More years passed. More baptisms, more weddings, more funerals. They put a kitchen in the basement and outfitted the classrooms with microscopes and maps. Their American children grew up and grew wealthy. Those were the days when steel was king,” but, slowly, the neighborhood started to change. The American children’s children moved away from the valley and the bluffs, where the smell of steel still lingered. Two miles away the air was cleaner and the homes were newer. At first, they drove back to the church their grandparents built, but the narrow streets had little room for their Chevys and their Buicks. Parking below the hill and walking up was not convenient. So they joined the new parish by their new homes, the one made of glass and steel. Then came the upheaval of the 1960s and 1970s, and along with it a series of pastors who didn’t know the old ways. They took down the high altar, sold the statues, and ripped out the altar rails. The candles stopped burning. The choir loft stood empty. The organ was silent.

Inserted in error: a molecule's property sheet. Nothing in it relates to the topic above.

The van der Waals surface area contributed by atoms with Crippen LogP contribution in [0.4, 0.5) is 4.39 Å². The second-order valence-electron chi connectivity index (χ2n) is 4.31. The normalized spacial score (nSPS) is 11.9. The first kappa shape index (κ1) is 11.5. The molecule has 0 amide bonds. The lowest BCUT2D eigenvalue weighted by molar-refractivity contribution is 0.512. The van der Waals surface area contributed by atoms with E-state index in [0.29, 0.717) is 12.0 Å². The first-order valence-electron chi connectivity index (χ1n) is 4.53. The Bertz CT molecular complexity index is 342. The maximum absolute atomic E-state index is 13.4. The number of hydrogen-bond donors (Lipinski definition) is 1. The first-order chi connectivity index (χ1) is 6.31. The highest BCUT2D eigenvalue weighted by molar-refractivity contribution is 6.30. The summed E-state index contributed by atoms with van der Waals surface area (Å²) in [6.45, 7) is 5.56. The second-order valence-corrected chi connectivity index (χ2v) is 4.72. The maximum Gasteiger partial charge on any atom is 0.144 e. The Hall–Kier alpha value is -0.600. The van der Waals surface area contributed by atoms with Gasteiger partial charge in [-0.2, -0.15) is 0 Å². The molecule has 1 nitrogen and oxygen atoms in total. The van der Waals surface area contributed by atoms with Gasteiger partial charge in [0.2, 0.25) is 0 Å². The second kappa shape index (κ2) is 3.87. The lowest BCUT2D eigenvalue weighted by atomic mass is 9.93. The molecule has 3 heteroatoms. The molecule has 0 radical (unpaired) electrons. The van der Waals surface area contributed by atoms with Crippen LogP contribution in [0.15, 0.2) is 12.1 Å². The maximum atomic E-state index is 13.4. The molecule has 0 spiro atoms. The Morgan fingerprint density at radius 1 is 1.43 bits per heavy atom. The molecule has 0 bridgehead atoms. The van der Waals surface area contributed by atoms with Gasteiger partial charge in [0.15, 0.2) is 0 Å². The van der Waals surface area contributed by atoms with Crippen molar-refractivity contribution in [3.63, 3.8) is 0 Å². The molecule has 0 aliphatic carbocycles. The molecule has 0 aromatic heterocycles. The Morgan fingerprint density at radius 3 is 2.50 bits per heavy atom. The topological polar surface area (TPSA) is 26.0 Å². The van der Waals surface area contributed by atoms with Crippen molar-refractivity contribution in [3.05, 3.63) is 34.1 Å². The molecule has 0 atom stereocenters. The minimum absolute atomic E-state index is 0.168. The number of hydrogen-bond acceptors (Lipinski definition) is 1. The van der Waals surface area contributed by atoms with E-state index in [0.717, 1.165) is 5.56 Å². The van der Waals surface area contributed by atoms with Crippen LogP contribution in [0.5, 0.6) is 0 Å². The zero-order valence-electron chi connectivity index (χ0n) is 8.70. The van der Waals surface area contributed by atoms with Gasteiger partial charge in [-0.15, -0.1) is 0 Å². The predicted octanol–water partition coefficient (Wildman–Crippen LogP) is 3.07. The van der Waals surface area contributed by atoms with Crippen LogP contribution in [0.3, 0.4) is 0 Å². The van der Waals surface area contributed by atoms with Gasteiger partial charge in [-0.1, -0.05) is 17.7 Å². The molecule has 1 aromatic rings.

More years. More funerals. Precious few baptisms. Steel was no longer king. The school closed when there were not enough children to fill the desks. The bishop shut up the rectory, and the parish began to share a priest with the Irish parish. Daily Masses stopped. One Sunday Mass remained. And the faithful remnant scattered in the pews were too poor, too old, and too few to think of bringing back the statues and the high altar for which their parents had sacrificed countless ginger drops and ice cream sodas so many years ago.
This Sunday, if you walked into St. Stan’s around 9:30 A.M., you would see two to three dozen parishioners, gray-haired and bent; one, maybe two young families who for one reason or another weren’t going to the 11:00 Mass at St. Peter’s; and several pews filled with young people in their twenties and early thirties, attractive, stylishly dressed, decidedly out of place. Those young people properly belong ten blocks away, in the chapel of Franciscan University of Steubenville. They have come to this otherwise forgotten corner of the Ohio Valley to study and work at the school, a sort of Mecca for the American Catholic faithful.